Value Chain Development

Value chains, which are comprised of financial service providers, buyers, input providers, producer organizations, and individual farmers, are often classfied as tight (i.e., well organized) or loose (i.e., poorly organized). Industry actors (e.g., foundations, governments, private investors) seek to strengthen the value chain to provide better market linkages and improve the resiliance of rural populations. 

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Report: In Africa, where agricultural production remains far below potential, companies are working with smallholder farmers to raise crop yields, open up new market opportunities, and strengthen rural economies. In a new case study, AgDevCo’s Smallholder Development Unit features six examples of outgrower schemes that are delivering results.
Alternative delivery channels
Report: The MIX – with support from The MasterCard Foundation, UNCDF, and IFC – has published a new report on alternative delivery channels and their impact. The research from MIX also helped support the insights explored in The MasterCard Foundation's report on lessons learned from alternative delivery channels, which can be viewed here.
Community: A new blog series, jointly authored by the Initiative for Smallholder Finance and the Learning Lab will share monthly sector trends in smallholder finance and next steps forward for FSPs, donors, and investors. The Pulse is rooted in key findings and recommendations highlighted in the ISF's and Lab's latest state of the sector report, Inflection Point. 
Report: Smallholder farmers are in need of inputs such as fertilizers, improved seeds and planting material, and access to finance, delivered in a stable and cost efficient system. Insights from a new report, published by IDH, the Sustainable Trade Initiative, enable service providers to create these cost-effective and scalable solutions, empowering smallholders to grow and sustain their businesses.
Report: In a market analysis for AGRA, Dalberg sheds light on the financial sector’s service of smallholders in Kenya, Tanzania, and Ghana, and identifies opportunities for progressive partnerships between formal and non-formal financial service providers, including value chain actors. The analysis also looks at the role of ICT solutions to increase impact. AGRA is a Learning Lab partner, committed to sharing knowledge that will build the industry.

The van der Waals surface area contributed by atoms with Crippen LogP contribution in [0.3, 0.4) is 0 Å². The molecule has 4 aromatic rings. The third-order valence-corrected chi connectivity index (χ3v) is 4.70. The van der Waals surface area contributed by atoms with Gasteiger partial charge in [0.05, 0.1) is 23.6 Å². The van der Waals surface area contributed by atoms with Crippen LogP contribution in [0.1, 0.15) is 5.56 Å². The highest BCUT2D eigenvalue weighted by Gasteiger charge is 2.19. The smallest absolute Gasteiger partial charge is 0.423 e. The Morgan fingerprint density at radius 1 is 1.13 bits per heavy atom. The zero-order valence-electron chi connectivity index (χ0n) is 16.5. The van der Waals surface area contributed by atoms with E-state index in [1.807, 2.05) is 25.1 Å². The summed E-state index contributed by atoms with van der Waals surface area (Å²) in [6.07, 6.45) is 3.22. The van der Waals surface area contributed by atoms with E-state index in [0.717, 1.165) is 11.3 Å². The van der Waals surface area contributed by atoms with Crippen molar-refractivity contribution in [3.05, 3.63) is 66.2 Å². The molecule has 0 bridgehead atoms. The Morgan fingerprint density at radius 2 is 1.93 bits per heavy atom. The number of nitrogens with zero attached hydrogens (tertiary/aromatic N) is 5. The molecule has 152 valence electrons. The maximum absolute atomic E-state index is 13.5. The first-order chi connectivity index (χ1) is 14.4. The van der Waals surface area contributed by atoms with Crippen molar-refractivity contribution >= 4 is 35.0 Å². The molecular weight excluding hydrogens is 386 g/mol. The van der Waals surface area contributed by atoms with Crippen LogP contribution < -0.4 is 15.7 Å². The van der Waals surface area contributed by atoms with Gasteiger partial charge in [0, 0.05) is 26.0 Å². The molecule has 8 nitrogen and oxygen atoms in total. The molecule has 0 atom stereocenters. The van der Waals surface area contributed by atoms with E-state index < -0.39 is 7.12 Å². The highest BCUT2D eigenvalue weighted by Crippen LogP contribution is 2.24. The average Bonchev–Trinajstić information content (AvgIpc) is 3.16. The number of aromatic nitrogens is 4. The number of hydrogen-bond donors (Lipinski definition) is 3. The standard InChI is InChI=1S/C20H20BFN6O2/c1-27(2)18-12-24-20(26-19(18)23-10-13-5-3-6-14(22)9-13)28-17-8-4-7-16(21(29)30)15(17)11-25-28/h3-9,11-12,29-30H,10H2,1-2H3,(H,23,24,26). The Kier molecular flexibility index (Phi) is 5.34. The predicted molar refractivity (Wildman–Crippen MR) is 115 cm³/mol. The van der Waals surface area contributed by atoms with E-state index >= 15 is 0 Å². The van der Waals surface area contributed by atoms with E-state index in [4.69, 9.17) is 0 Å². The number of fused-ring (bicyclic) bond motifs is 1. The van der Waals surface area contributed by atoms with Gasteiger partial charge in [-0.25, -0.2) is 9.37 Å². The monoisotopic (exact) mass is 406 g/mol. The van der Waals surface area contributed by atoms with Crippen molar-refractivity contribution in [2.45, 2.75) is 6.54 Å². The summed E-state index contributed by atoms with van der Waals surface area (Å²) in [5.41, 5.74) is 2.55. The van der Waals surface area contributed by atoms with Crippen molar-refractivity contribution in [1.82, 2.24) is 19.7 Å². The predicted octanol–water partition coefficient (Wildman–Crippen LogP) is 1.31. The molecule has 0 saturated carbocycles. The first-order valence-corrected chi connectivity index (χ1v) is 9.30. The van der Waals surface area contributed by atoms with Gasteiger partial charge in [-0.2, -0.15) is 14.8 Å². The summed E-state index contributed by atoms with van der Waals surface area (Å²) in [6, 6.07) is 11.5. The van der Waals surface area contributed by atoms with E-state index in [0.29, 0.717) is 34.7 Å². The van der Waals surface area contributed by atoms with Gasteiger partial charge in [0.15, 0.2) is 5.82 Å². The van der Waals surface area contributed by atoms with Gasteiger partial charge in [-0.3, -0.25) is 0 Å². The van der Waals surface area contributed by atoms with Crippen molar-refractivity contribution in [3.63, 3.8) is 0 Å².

Report: AFR explores FinScope's 2016 survey in their latest report on financial inclusion in Rwanda.
Analysis: Recently, an increasing number of food and agribusiness multinational enterprises (F&A MNEs) are recognizing the economic potential of smallholder inclusion in Africa, Asia, and Latin America. The 2016 report, "Critical Success Factors for Smallholder Inclusion in High Value-Adding Supply Chains by F&A MNEs", carefully outlines key opportunities to engage smallholders in tight global value chains.
Report: Root Capital's December issue brief, Investing in Resilience: A Shared Value Approach to Agricultural Extension, focuses on scaling climate-smart practices through agricultural extension services.
Report: The 2015 international FGDA conference, "Improving Financial Inclusion of Smallholder Farmers”, brought together industry experts from MFIs and agricultural finance providers to exchange ideas and share best practices to close the financing gap for smallholder farmers.
Analysis: The tenth briefing note in a series from the Initiative for Smallholder Finance explores three channels through which value chain financing models can be delivered and identifies how these models can group “enablers” to best serve smallholders.
Report: Opportunity International describes its rationale and model for financing smallholder farmers, incorporate lessons from its experience as a pioneer in the field.
Community: A technical survey investigates factors inhibiting the absorption capacity of small and medium enterprises in Ghana.

Value Chain Development

Value chains, which are comprised of financial service providers, buyers, input providers, producer organizations, and individual farmers, are often classfied as tight (i.e., well organized) or loose (i.e., poorly organized). Industry actors (e.g., foundations, governments, private investors) seek to strengthen the value chain to provide better market linkages and improve the resiliance of rural populations.